Several petty feudal states nearby, one of which was the Greek state of Trapezund, were obstacles on the path to the expansion of Ottoman Turkey, a path that Sultan Mekhmed II had been pursuing on and off for several years.  Then, in 1461, he decided to conquer Trapezund. 
The feudal holding of Trapezund was the only exit to the Black Sea for the state of Akkoyunlu and was its ally in the struggle against Ottoman Turkey.  And consequently, by seizing Trapezund, Mekhmed II not only broadened his possession but weakened his opponents by denying Akkoyunlu access to the sea and to Europe. 
In addition, Uzun Hasan was married to the daughter of the emperor of Trapezund, Ioan IV Feodor.  Wishing to protect his area, Mekhmed II before seizing Trapezund attacked Akkoyunlu.  Uzun Hasan was not yet prepared for war with a powerful Turkey, lacking both weapons and aid from Europe.  And consequently, the Akkoyunlu state was at risk of disappearing.  
Uzun Hasan had to play for time.  And it was decided to send Sara Khatun at the head of a delegation for negotiations with Mekhmed II.
Not far from Erzindzhan in the settlement of Yassychemen, where Mekhmed II had his military camp, the negotiations took place.  Sara Khatun’s goal was to dissuade the sultan from launching a war against Akkoyunlu.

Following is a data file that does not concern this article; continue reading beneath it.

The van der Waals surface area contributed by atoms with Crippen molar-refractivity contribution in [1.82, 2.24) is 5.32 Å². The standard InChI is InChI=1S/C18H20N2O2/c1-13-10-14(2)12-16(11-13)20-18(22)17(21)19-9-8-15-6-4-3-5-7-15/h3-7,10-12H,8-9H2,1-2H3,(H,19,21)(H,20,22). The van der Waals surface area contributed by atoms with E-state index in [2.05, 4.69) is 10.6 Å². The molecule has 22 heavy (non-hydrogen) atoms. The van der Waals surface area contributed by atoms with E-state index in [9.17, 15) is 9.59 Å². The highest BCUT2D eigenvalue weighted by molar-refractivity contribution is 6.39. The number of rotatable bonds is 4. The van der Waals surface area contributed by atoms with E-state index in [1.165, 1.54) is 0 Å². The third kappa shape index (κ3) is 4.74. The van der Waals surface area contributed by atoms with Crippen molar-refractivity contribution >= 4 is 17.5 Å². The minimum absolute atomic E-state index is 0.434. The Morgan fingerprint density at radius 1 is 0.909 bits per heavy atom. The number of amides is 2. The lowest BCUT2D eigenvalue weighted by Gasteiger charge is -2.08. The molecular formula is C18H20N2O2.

Sara Khatun, who enjoyed great authority in the Near and Middle East, was received by Mekhmed with great respect and honor.  In the course of the talks, it was decided that the state of Akkoyunlu would remain neutral during Mekhmed II’s campaign against Trapezund, and Turkey would not go to war with Akkoyunlu.  That accord had enormous importance for Akkoyunlu.  Indeed, it was thanks to this agreement that the state of Akkoyunlu preserved its independence.
But Sara Khatun sought even more.  Not being satisfied with that achievement, she accompanied the Turkish forces as they moved toward Trapezund and in the course of the entire trip attempted to convince Mekhmed II not to attack the cities.  In such circumstances, Sara Khatun made her own demands for the treasury of the Trapezund state, pointing to the rights of her daughter in law Feodora.  In the event, the city’s treasury was divided between Akkoyunlu and Turkey.  
Later she also served as the lead negotiator when the danger of invasion by Timurids’ leader Abu Said hung over the state of Akkoyunlu.  And later still, she again conducted talks with Sultan Mekhmed II.  
Consequently, despite some gaps in the historical record, we can assert with confidence that Sara Khatun was the only woman diplomat of the East in the 15th century and the first female diplomat in the history of Azerbaijan. 

Selected Bibliography 

Махмудов, Я. М. (1979). Взаимоотношения государств Аккоюнлу и Сефевидов с Западноевропейскими странами, Баку.

Махмудов, Я. М. (1976). Путешественники в Азербайджане, Баку.

Полиевктов, М. А. (1935). Европейские путешественники XIII-XVIII вв. по Кавказу, Тифлис. 

Успенский, Ф. И. (1929). Очерки по истории Трапезундской империи, Ленинград.